I saw Before We Were Yours by Lisa Wingate on NPR’s Best Books of 2017. I’d never read anything by Wingate before and wasn’t sure what to expect. On the whole, it was an interesting page turner.
Loosely based on real events, Before We Were Yours, alternates between two story lines. Avery Stafford is a present-day federal prosecutor who has recently moved back to Aiken, South Carolina. She is there to help her father, a famous Senator from a long line of prestigious politicians, who is suffering from cancer. She’s left her fiance temporarily behind on the East Coast, and she is dealing with the expectation that she may have to take her father’s spot. She is under a lot of pressure to perform as a potential candidate for public office as well as to let her mother and mother-in-law organize a beautiful wedding.
The other story line occurs in 1939 with 12-year-old Rill Foss. Rill and her three younger sisters and younger brother are taken by police from the shanty boat where she lives with her parents. Her parents were at the hospital because her mother almost died giving birth to twins. Rill and her siblings are taken to Georgia Tann, who runs the Tennessee Children’s Home Society. Georgia Tann is a real, historical figure who stole thousands of children, mistreated them horribly, and then “sold” them in adoptions–some to very famous and influential families who could not have children on their own.
It’s not too hard to figure out how these two stories intertwine. Avery meets an old woman, May Crandall, in a nursing home at a political event. The woman recognizes Avery’s bracelet, and Avery is almost immediately enthralled by her, coming back by her room to learn more. When she sees that May has a picture of a woman that looks very similar to her grandmother, she starts looking for answers.
Rill Foss, only twelve years old, is desperately trying to keep her younger siblings safe when they end up at the children’s home run by a horrible, mean woman and her child abusing cousin. All Rill wants is to be back on the shanty boat with her mother and family. She only slowly comes to understand that her parents are not coming for them, but there’s nothing she can do. Rill’s story is especially heartbreaking. Children torn from their parents, being mistreated and taken from each other is a harrowing story, and Wingate told it well.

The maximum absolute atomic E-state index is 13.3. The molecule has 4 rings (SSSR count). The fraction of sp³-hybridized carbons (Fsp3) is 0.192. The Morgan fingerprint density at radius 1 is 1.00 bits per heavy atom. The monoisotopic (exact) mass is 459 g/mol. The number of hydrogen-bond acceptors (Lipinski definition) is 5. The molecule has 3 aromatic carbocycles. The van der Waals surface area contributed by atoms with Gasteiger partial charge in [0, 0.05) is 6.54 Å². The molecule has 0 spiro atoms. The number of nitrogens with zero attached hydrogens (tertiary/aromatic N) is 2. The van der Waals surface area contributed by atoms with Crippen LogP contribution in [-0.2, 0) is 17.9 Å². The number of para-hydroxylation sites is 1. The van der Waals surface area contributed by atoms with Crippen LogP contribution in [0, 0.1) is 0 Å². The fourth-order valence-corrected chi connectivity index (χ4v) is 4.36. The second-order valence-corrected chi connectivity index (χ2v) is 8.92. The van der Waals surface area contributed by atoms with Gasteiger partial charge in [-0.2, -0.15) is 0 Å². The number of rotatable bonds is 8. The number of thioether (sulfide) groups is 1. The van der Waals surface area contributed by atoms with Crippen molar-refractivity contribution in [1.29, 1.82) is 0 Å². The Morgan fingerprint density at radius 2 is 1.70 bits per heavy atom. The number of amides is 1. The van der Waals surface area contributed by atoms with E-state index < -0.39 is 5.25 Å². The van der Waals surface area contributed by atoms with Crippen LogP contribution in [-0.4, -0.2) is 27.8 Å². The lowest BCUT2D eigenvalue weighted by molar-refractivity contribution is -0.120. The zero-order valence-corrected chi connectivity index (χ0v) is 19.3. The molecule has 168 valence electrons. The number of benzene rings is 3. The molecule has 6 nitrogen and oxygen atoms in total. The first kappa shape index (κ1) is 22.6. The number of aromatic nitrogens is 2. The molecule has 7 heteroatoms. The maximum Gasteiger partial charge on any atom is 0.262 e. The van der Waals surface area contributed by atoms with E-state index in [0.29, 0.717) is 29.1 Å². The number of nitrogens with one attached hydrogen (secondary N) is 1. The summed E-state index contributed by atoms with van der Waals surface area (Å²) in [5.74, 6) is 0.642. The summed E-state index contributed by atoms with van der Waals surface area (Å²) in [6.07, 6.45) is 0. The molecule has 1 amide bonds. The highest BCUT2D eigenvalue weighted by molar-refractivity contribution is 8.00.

On the whole, this was a good book and definitely worth reading. However, there were parts that sometimes bothered me or took me out of the story. ***SPOILERS*** First, I felt that Wingate was weakest when writing love stories. She had Rill fall in love with Silas after one hour spent in his company. It was too fast and felt unnecessary. Although I liked Silas’s character, I didn’t buy the love story. Also, Avery fell pretty quickly for Trent Turner, a local real estate agent, who was helping her with her search. I liked Trent’s character and could see them together, but I felt like the love triangle with Avery’s fiance and Trent was unnecessary. It reminded me of The Notebook.
Second, I also didn’t quite buy Avery’s development as a character. Apparently, it was when Avery learned about her past, she realized that she needed to live for herself. She didn’t have to become a Senator when she wasn’t ready, or marry someone she wasn’t in love with, just because it was expected of her. But the problem with this “development” was that Avery had these feelings at the beginning of the book, before she discovered anything about her family. Avery’s epiphany at the end of the novel felt manufactured in order to lend more weight to the story. If Avery had been a debutante snob who was really invested in her family name and marrying the right man, her change at the end really would have meant something.
Finally, I felt bad for Camellia. Sure, pick the “ugly, difficult” dark-haired child to rape and kill, leaving the blond cherubs for adoption and a less difficult end. Something about this rubbed me the wrong way. I’m assuming this was not Wingate’s intent, but there is the undercurrent that if Camellia had been prettier or better behaved, her fate would not have been as terrible. ***END SPOILERS***
It’s horrifying that Georgia Tann and the Tennessee Children’s Home Society were able to cause so much pain and suffering for so many years. In the middle of reading this book, I did some quick internet research and discovered that, yes, the circumstances were at least as bad as detailed in Wingate’s novel. Before We Were Yours is worth reading because of its sympathetic and compelling description of one dark corner of our history.
You can find all my reviews on my blog.